Everybody knows that the National Front opposes coloured immigration and seeks the repatriation of immigrants already here; but what about the other things the Front will try to do if ever it becomes powerful enough to influence or determine government policies?
To get a full answer to this question it would be necessary to consider a number of factors—why the Front was formed, the interests it represents or hopes to represent, its internal upheavals and struggles for leadership, the outlook of the present leaders and their view of British capitalism and its place in the world. Much information on these questions can be found in Martin Walker’s The National Front (Fontana/Collins paperback). On a more limited scale, a useful guide is the Statement of Policy the Front issued for the General Election in February 1974 when John Tyndall was Chairman, a post he has again occupied since 1975: remembering, however, that what vote-catching politicians set out in the prospectus is at best only an individual indication of what they are after.
A first question relates to the “image” the Front is trying to present of itself: a future government standing for patriotism, monarchy and national unity (only “trade union extremists and cosmopolitan finance” will be banned) and committed to democracy and the ballot-box. They stress their “newness” and how they differ from the Tory and Labour politicians who have brought politics into disrepute and failed to produce “national prosperity”. One interesting point is the Front’s indignation with the press and television for their “downright and deliberately false reporting”.
So how new is the Front’s programme, apart from its obsession with immigration? The answer is that it is mostly a ragbag of odds and ends adapted from the other vote-catching parties.
Don’t bank on it
Of course the Front had to say something about capitalism and socialism, or rather pretend to say something.
The National Front is neither capitalist nor socialist in the sense in which those terms are usually understood. It takes a non-doctrinaire attitude towards all questions of private or public ownership, looking at each on its merits and purely from the standpoint of the national interest and utility.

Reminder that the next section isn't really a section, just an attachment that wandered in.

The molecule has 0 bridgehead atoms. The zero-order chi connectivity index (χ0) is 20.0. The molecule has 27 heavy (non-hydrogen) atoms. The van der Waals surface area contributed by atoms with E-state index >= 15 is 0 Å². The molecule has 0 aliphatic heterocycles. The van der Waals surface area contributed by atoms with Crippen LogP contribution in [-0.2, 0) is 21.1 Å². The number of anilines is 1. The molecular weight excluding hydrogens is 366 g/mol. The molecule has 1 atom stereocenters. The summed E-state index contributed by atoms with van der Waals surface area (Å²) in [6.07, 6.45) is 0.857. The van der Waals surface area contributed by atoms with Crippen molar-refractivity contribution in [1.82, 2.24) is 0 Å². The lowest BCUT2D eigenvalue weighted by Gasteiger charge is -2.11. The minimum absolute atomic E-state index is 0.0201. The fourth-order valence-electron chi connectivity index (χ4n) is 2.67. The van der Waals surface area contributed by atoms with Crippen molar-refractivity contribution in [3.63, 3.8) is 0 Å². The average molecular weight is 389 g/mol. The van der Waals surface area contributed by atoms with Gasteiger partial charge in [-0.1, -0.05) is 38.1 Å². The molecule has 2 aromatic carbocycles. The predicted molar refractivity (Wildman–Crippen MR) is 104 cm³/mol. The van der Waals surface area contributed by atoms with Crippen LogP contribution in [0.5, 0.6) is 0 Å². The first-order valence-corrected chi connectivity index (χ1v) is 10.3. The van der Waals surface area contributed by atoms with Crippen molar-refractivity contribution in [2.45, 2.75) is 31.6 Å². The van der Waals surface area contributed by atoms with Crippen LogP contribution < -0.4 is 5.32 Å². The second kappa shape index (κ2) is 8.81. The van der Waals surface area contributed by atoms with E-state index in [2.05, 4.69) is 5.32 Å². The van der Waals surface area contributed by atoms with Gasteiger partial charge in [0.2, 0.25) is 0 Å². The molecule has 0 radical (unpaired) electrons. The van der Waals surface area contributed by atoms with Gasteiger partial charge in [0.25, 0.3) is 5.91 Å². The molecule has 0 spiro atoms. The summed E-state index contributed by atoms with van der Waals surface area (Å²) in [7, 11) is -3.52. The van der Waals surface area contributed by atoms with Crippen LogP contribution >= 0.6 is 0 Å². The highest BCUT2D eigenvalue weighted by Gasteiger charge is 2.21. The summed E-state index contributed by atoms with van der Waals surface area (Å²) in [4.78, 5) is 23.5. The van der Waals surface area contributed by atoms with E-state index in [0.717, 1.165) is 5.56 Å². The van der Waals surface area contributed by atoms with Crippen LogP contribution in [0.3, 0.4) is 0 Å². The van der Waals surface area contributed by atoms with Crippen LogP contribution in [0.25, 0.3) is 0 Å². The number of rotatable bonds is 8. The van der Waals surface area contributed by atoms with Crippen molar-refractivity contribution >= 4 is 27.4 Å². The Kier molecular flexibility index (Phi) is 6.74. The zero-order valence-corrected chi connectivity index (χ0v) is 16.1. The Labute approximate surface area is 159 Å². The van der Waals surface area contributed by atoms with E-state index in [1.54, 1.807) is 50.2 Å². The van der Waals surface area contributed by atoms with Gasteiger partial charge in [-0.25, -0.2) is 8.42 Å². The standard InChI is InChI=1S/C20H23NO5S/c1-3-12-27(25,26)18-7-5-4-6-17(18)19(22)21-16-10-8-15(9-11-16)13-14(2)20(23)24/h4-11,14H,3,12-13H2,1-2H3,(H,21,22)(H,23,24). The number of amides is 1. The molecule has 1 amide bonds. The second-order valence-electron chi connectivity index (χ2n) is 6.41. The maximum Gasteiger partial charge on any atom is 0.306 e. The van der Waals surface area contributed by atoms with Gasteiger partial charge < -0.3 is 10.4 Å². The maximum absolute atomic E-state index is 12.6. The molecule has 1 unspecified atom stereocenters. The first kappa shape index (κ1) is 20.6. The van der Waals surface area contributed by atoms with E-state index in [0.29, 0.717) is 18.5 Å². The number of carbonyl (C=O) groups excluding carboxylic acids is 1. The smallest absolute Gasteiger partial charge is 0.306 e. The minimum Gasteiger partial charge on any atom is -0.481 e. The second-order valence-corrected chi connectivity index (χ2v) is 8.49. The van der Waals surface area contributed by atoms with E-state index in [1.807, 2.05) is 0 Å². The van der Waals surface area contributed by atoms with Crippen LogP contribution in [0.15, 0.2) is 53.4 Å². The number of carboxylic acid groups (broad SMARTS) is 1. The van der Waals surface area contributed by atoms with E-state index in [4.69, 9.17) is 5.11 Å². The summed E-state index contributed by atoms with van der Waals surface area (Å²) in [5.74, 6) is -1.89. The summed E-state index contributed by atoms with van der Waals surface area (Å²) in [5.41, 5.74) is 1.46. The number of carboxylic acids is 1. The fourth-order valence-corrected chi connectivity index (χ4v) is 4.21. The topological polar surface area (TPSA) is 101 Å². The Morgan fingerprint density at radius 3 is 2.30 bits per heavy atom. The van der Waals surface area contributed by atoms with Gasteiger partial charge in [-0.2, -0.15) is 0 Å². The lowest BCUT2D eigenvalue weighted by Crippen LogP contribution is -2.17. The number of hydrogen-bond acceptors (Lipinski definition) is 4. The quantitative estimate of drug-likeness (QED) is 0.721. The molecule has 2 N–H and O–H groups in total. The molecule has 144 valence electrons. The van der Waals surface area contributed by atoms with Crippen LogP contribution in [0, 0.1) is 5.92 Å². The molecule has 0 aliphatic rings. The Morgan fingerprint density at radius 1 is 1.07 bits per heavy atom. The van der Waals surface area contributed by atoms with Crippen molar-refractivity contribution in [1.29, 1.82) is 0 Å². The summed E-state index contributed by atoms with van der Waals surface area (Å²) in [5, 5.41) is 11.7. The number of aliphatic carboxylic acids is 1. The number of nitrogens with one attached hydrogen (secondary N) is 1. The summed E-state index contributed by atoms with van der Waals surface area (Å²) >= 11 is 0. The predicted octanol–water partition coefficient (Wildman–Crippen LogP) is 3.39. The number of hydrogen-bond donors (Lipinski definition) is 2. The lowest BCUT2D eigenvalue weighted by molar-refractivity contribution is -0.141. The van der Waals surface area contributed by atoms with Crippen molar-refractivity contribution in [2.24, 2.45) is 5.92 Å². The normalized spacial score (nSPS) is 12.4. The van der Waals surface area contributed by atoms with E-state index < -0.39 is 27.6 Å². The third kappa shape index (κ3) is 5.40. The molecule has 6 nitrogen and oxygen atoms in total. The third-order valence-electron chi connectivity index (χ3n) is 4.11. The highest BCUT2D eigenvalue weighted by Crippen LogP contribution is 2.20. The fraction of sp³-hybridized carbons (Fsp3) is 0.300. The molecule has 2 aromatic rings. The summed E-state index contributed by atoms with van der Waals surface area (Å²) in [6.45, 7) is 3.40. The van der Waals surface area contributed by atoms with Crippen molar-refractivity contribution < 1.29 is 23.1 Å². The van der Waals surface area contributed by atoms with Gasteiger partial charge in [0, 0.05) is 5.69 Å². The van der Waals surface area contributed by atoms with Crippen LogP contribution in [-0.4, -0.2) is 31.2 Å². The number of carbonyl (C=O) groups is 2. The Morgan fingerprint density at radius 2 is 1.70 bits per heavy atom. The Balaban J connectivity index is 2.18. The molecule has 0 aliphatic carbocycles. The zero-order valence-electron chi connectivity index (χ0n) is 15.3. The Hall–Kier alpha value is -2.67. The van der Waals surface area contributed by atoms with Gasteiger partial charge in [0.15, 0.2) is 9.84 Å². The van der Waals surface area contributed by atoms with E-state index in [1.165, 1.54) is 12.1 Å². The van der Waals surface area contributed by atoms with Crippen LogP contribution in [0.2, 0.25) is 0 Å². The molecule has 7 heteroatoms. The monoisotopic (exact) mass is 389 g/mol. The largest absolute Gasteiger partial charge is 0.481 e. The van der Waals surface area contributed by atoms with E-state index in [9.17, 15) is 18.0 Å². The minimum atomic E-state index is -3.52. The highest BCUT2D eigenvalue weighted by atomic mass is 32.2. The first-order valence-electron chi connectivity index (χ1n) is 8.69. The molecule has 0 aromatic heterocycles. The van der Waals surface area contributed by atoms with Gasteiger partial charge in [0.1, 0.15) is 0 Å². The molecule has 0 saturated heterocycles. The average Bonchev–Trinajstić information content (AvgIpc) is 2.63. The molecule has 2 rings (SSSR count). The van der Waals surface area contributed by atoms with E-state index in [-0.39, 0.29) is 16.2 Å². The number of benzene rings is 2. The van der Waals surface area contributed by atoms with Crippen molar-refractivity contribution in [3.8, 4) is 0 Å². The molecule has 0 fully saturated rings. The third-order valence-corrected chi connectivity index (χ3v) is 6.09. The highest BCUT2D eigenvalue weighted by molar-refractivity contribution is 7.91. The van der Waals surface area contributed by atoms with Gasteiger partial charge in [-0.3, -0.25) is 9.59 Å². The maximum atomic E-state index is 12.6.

It will be noticed that this deals only with the sham fight between state and private capitalism, and even on that issue it nimbly avoids committing the Front to either. It is designed obviously to attract voters from other parties without antagonizing anybody. But it inadvertently betrays one fact about the writer of it. Those words “usually understood” show that he was aware that Socialists repudiate the conception as a misrepresentation of the real issue between capitalism and Socialism. So what about the Front’s protest at misrepresentation?
The Front has something—or rather, two conflicting things—to say about inflation. John Clifton was their parliamentary candidate at Battersea South. In his election address he knew precisely what causes inflation: “Control the issue of currency—stop inflation.” But the Front will have none of this. It says that the greatest single cause of inflation is the actions of “private financial interests”. Perhaps John Clifton could explain to his party chiefs that the printing and issue of currency (excess of which is the cause of inflation) is solely in the hands of the Bank of England, not the commercial banks.
The Front has other proposals on finance. “The firmest public control of finance and banking” (nationalization of the banks?); only the Bank of England to have “the right to create new credit”; and the banks to be prohibited from “issuing loans in excess of money on deposit”. The only thing which is clear about this lot is that the Front (except perhaps John Clifton) shares with the Tory and Labour “experts” a belief in the supposed mystical power of banks to “create credit”.
Just to add to the confusion, it also envisages a “state bank” other than the Bank of England, which is to finance local government housing expenditure with loans “free of interest”. It is not explained how this bank will pay its way and how it will induce depositors to lend it money, since these deposits too will presumably have to be “free of interest”.
The Front is anxious to remove any impression that it is anti-trade-union. It rejects the Tory belief that “inflation is caused primarily by wage-earners”; advocates fewer and stronger unions, upholds the principle of “the right to work”, wants profit-sharing, workers’ participation schemes and consultation between workers and management “on profits as well as wages”. It supported the miners’ wage claim in 1973, and the workers on strike in London sugar refineries (The National Front p. 147). It does, however, promise legislation against unofficial strikes.
Its influence grows because it is able to exploit every grievance of a diseased society. It is careful to have no coherent policy. It is luxuriant in its promises. It offers the assurance of a renewal of that national pride which has been humiliated.